that she is attracting attention, and a man likes
a woman to bo so lady-like on the street that
she passes by unnoticed.
"Sho is not pretty, because her hat is an ex
aggeration, her hips are padded, and because a
man likes a woman to be real and strongly ob
jects to bizarre headgear.
"Sho is not pretty, because sho doesn't walk
well, sho minces one moment and trots tho
next, and a man likes to see a woman a llttlo
slow and dignified in her movements.
"She is not pretty, because her mouth is too
big, and a man had rather have a woman with
no mouth at all than one with ono that seems
adapted solely for electioneering purposes.
"She is not pretty, because she is bad form,
and if you were a man you would have seen
that at onco and would have passed her by as
undesirable." So much for the opinion of a
Attain I render thanks that I am a woman.
Eitfht Words and All tho Lectern.
From tho Albany Argus.
Half a dozen members of the Press Club were
discussing tho peculiarities of the English lan
guage tho other evening when Dr. F. E, I'Ice
took tho Argus to task for printing a paragraph
which read as follows: "The following is said to
bo the shortest sentence in tho English language
containing all the letters of tho alphabet: 'John
P. Brady gave mo a black walnut box of quite
small size.' Tho entire sentence contains less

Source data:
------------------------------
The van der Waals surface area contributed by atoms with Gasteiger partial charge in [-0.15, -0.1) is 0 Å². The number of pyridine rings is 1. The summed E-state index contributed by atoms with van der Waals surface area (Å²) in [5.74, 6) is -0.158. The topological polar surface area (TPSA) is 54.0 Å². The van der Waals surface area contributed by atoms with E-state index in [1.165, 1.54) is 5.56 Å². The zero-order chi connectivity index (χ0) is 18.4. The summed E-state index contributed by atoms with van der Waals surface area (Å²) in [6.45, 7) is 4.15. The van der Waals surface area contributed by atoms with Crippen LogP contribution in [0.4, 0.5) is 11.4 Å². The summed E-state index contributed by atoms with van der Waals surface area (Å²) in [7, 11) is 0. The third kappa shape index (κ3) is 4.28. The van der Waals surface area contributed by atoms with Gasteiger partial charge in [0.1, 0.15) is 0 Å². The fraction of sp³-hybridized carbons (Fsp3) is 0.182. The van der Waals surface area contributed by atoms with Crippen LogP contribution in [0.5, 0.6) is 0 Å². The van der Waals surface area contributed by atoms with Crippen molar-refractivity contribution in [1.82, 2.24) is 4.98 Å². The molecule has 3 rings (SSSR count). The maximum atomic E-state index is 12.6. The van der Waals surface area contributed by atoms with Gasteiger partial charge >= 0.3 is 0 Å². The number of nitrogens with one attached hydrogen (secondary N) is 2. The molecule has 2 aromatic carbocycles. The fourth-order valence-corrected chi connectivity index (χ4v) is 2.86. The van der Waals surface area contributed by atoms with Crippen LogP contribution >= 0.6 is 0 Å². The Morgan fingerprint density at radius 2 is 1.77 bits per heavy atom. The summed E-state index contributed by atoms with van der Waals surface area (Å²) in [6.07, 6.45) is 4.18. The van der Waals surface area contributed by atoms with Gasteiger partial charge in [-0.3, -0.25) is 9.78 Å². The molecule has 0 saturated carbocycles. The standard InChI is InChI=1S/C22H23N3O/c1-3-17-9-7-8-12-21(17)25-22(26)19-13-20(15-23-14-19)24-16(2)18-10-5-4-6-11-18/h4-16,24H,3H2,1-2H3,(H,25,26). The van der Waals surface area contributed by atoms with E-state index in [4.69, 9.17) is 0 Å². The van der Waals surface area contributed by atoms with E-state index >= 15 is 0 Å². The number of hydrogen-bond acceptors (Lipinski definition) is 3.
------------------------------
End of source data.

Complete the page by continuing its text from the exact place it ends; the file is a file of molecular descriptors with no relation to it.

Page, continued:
than twice the number of letters iu tho alpha
bet." "That's a good sentence of its kind,"
said tho Doctor, "but I think if you will care
fully study tho sentence, 'Pack my bo with five
dozen liquor jugs,' you will find that It contains
less letters than the sentence you published and
yet omits no letter iu tho alphabet."
The Profit, on the Nickel.
From tho Syracuse Standard.
There has been a good deal said, and properly,
about tho profit made by tho Government in
coining dollars out of seventy-five cents' worth
of silver, moro or less. But how about tho
nickel live-cent pieces? It is said that theso
pretty coins cost the United States just about a
third of a cent each, and aro issued for five
cents, or fifteen times their value a profit of
about 1,400 per cent. Made up ou that ratio
tho silver dollar would contain between 6eveu
and eight cents' worth of silver.
Murlo LoftuB, tho card at Kernan's this week,
draws a salury big enough to puj olt an ordinary
LILLIAN H. ST MIL,
.ffiSTHETlC PHYSICAL CULTURE.
Pupil of Professor Samuel It. Kolley, A.
IH., of the Now England Conservatory
School of Elocution and College of Ora
tory, IloHton, Muss.
Open for ktigngcment with Entertainment
Committees for Churches, Societies, Loilgep. and
Concert Companies; can also bo engaged lor